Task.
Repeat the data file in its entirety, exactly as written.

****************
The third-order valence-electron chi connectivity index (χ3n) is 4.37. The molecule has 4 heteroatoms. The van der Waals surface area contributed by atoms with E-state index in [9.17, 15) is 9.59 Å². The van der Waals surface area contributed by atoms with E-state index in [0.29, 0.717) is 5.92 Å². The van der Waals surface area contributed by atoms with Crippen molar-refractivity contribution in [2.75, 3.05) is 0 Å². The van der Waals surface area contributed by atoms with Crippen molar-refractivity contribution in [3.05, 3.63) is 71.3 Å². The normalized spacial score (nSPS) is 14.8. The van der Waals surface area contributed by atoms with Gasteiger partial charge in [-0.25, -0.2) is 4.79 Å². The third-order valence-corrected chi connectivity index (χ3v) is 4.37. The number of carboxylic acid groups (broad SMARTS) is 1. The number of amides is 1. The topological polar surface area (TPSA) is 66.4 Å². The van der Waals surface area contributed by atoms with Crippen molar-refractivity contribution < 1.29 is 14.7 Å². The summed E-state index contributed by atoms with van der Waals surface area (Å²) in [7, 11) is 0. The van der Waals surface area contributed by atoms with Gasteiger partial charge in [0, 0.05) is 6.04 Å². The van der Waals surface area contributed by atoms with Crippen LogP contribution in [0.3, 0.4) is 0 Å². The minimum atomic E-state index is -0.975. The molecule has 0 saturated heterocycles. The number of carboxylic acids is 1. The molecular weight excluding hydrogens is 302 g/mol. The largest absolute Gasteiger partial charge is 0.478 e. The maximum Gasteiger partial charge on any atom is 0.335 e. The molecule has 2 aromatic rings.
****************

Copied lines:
The third-order valence-electron chi connectivity index (χ3n) is 4.37. The molecule has 4 heteroatoms. The van der Waals surface area contributed by atoms with E-state index in [9.17, 15) is 9.59 Å². The van der Waals surface area contributed by atoms with E-state index in [0.29, 0.717) is 5.92 Å². The van der Waals surface area contributed by atoms with Crippen molar-refractivity contribution in [2.75, 3.05) is 0 Å². The van der Waals surface area contributed by atoms with Crippen molar-refractivity contribution in [3.05, 3.63) is 71.3 Å². The normalized spacial score (nSPS) is 14.8. The van der Waals surface area contributed by atoms with Gasteiger partial charge in [-0.25, -0.2) is 4.79 Å². The third-order valence-corrected chi connectivity index (χ3v) is 4.37. The number of carboxylic acid groups (broad SMARTS) is 1. The number of amides is 1. The topological polar surface area (TPSA) is 66.4 Å². The van der Waals surface area contributed by atoms with Crippen molar-refractivity contribution < 1.29 is 14.7 Å². The summed E-state index contributed by atoms with van der Waals surface area (Å²) in [7, 11) is 0. The van der Waals surface area contributed by atoms with Gasteiger partial charge in [0, 0.05) is 6.04 Å². The van der Waals surface area contributed by atoms with Crippen LogP contribution in [0.3, 0.4) is 0 Å². The minimum atomic E-state index is -0.975. The molecule has 0 saturated heterocycles. The number of carboxylic acids is 1. The molecular weight excluding hydrogens is 302 g/mol. The largest absolute Gasteiger partial charge is 0.478 e. The maximum Gasteiger partial charge on any atom is 0.335 e. The molecule has 2 aromatic rings.